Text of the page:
Harriet said that “western design is seen in a premium light in China” and with a higher tampon usage in the west, the location of the agency was deemed desirable by the client. The design had to resonate with Chinese women and include educational information to dispel myths, and so the agency worked with the client and Chinese-speaking designers in their company to build a brand to fit into the market, yet cause disruption to it. To date, the company has sold over one million products, which does sound a lot but I can’t find information on competing brands in that territory!

Harriet brought up authenticity, and what does it mean for consumers and therefore designers and brands? She gives the example of Hendricks Gin that despite being established in 1999 uses a kooky nineteenth-century visual to give itself a heritage that doesn’t exist. Although it annoys her, the general public doesn’t seem bothered enough to discourage them from buying. With the recent Waterstones rebranding, people responded negatively to the W being changed from an uppercase serif W to a lowercase sans serif W in an attempt to look modern. I was one of those people, I didn’t want Waterstones to become like WHSmiths and be a store of screaming offers hanging precariously from the ceiling. The heritage of the brand and the perception of a serif typeface to convey the heritage was a USP for Waterstones and after negative social media posts, the branding was changed back (minus the apostrophe).

With globalisation, Harriet acknowledged that designers have faced challenges in making brands work for many markets, given that different cultures give different connotations to colours, words and symbols. Think of all the weird names for cars that attempt not be swearwords from another language. She highlighted that Apple, McDonalds and CocaCola as brands that have achieved this by simplifying their design to simple graphic shapes and a few colours. Maybe they are the lowest common denominator of logo elements to be as inoffensive to the fewest number of people as possible?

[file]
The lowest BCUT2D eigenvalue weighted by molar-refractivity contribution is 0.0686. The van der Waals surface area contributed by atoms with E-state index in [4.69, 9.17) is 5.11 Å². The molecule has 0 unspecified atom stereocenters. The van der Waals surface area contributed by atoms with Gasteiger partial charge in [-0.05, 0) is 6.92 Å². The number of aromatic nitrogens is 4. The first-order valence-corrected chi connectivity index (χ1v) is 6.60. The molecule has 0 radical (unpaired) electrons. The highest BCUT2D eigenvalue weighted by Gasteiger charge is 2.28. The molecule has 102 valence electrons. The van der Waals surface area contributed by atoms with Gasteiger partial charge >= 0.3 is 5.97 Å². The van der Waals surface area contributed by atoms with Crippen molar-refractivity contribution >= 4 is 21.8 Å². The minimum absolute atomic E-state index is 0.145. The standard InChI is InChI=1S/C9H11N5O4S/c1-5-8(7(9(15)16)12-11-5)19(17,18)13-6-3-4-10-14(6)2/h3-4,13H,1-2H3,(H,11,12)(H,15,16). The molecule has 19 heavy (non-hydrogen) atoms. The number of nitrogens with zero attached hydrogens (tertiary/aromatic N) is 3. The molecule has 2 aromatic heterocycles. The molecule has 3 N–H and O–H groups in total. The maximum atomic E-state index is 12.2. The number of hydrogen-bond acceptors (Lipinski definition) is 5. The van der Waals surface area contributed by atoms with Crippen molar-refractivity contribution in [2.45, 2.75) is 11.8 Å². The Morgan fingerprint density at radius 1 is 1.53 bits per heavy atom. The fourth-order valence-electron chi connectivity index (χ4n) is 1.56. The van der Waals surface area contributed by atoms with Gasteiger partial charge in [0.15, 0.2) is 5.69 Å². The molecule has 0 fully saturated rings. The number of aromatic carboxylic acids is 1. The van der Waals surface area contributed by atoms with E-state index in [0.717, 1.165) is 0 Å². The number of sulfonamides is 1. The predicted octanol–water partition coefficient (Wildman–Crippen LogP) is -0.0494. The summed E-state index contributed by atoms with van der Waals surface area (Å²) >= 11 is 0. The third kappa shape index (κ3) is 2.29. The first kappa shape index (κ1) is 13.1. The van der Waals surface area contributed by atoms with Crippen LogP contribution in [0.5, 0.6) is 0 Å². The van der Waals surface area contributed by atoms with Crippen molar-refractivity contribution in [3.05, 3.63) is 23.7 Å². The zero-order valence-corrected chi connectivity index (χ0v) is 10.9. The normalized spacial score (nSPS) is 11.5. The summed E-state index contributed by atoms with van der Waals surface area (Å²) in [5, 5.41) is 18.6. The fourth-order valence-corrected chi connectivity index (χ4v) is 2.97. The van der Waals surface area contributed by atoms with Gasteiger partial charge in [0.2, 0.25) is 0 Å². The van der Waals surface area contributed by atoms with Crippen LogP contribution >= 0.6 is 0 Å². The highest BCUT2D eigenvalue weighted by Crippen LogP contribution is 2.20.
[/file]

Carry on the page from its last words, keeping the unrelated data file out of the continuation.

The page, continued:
Harriet introduced two brands that are “new and unapologetic” about their recent creation: Karma Cola. Both brands recognise that consumers would like the products they buy to give back to the community, and so Pearlfisher made this part of the branding.

“At Karma Cola, it’s essential for us to look after, and have close working relationships with the people we do business with, throughout the entire process from the start to the final product, everyone should benefit from what we’re doing.”

– Simon Coley, co-founder of Karma Cola

Pearlfisher brought this into the branding by using symbols and borrowing from art from where the business grows its pure ingredients and works with the local growers. The lettering is also hand-drawn, which seems to be a big part in consumer-perception of “authenticity’!

Hannah’s tips

  • Be genuine
  • Tell a story
  • Find a unique voice
  • Keep it simple
  • Think global, act local
  • What can the brand give back, to the environment, to the community, to the world?
  • Make it fun.

Drawn Here (and There): Non-format

Non-format is a long-distance practice where the founding designers started working together in London before John Forss moved to the US in 2007 and Kjell Elkorn moved to Oslo in 2009. They found that they are able to use the time difference between the two studios to more effectively use the twenty-four hour day, with a period of three hours or so to share their progress on the projects. John describes it as coming to work to find “the fairies have done all the work”!

The next portion of the lecture focussed on a chronological retrospective of their work. It shows from their earliest project a gradual development of their style (with some conscious redirections) that takes them through a 360º of design styles and skills that is continuously evolving.

In the 90s, they found ways to subvert the graphics standard of type on an image by playing around with how the elements were presented. Once they presented a headline for The Wire using a credit card type treatment because the editors had disputed a photo shoot charge, and for a LP sleeve they sewed embroidered garment labels onto a card sleeve. This design progressed to reverse embroidering the desired design, meaning that the loose threads showed and created a broken effect on the type. I can’t find an image on Google, annoyingly!